65964B6E-5AF3-42FC-AD33-9FFECA4E560F.jpegI want to lean into this stretch of time I have here at the lake. Not to think of the days counting down – but instead of the days adding up. Today was as full as a day at any lake day could be.

I had company, my niece and a girlfriend were sleeping when I wound my way down to the beach and slid the kayak into the lake before climbing in. It was the years first kayak ride with the lake still and even, just ripples in the hot sun. I paddled out to watch neighbors following kids out for an early swim or setting out on deck chairs with coffee. 

   Afterwards I  came home to see my niece and her freind off –  hugging and taking last photos into the bright sun. 

Invigorated by the kayaking I  decided to bike but it was already so hot that I turned back at the first hill, and spent my energy instead with a swim. After towelling off and deadheading the geraniums  I read my book with the guilty pleasure of chips and dip, stopping to text with a friend and my sister. img_4375

The deck rocked with the rolling water from all the ski boats enthusiasts yelping as they rode the waves. It was noisy and a bit wild, but I liked that seeing as there is such a short time for us Canadians to be raukus sun-worshippers before winter will drive us inside again. 

  I called my brother and continued the family talk about helping our parents through a move from their home to a seniors residence- such tricky times to be an adult ‘kid’.  I thought about how, if my own four children need to keep their dad and I ‘safe’ someday this will be the first place they try to discourage us from coming to – worried about ‘an elderly version of us’ on the dock, or climbing the rocky slope from the lake, or even making our tired way to our upstairs bedroom. I tried not to think too hard about that while I brought the day to a close watering plants and picking deep purple basil to eat with a plate of tomatoes and soft cheese.  I couldn’t help my mind going there though on this summer’s day, with its mix of summertime action and tranquility. img_4373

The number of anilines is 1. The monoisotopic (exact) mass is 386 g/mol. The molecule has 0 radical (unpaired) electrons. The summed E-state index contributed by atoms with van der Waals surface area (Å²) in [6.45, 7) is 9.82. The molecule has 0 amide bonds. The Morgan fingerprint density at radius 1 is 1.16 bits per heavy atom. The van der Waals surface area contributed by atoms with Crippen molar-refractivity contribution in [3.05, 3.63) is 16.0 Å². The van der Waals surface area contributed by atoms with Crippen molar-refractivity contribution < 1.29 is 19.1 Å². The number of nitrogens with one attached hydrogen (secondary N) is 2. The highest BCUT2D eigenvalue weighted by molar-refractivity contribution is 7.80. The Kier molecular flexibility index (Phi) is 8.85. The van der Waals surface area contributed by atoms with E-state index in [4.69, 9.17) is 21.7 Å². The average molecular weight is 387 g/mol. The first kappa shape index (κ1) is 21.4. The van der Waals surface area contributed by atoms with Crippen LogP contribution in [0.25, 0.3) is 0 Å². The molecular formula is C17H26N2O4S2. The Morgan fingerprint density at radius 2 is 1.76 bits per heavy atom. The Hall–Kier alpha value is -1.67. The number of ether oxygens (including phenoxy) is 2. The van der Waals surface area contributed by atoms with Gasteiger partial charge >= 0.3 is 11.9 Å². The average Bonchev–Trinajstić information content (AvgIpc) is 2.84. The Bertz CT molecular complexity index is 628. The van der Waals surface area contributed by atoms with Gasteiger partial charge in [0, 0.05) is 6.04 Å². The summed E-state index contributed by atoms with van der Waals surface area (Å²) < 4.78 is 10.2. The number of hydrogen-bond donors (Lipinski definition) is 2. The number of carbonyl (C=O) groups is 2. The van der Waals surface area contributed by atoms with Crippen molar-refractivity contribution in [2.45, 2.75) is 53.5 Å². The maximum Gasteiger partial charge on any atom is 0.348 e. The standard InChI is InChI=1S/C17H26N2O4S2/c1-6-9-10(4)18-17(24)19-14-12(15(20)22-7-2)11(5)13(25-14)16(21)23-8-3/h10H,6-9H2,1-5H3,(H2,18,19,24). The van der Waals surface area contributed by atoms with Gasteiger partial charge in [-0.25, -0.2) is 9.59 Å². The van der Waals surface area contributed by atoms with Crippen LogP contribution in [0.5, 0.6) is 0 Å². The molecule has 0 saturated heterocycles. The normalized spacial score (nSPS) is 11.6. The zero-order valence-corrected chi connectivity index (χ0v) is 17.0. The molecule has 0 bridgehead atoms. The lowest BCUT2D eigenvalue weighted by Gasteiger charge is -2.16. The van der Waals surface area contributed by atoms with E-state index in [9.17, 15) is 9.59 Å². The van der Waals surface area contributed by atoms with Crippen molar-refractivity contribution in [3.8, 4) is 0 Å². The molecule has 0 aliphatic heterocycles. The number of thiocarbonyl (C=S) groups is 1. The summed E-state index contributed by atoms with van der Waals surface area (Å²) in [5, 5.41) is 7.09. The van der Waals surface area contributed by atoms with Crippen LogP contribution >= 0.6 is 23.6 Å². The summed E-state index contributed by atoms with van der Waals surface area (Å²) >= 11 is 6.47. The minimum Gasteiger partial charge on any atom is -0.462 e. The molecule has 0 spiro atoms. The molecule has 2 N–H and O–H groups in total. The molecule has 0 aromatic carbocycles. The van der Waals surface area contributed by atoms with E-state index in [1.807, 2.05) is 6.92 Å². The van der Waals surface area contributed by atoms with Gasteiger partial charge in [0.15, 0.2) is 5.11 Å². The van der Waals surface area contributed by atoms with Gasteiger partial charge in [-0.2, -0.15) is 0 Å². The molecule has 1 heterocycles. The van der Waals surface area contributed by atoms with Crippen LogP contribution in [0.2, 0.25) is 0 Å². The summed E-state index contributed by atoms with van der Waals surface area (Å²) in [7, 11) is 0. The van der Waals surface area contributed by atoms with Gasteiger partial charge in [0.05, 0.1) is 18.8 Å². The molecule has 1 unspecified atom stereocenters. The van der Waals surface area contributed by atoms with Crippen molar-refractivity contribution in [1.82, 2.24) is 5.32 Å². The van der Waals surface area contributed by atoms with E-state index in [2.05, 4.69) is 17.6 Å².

(looking for more by Candace Allan – see . Text Me, Love Mom – a summer read. )

WINTER – A LOVE STORY (sort of)

Photo 2018-01-08, 11 25 48 AM

It’s a familiar plot – girl gets winter, girl loves winter, girl wants winter to go away. This year I can’t help but be fascinated by this season, to examine all his strong points before I beg him to leave me alone. (Let me make him a ‘he’ for my analogies Kind Reader.) Oh, I’ll want him back – in a muddled accepting sort of way – but not for months and months, and not seeing a way around his strong personality and in-your-face charm.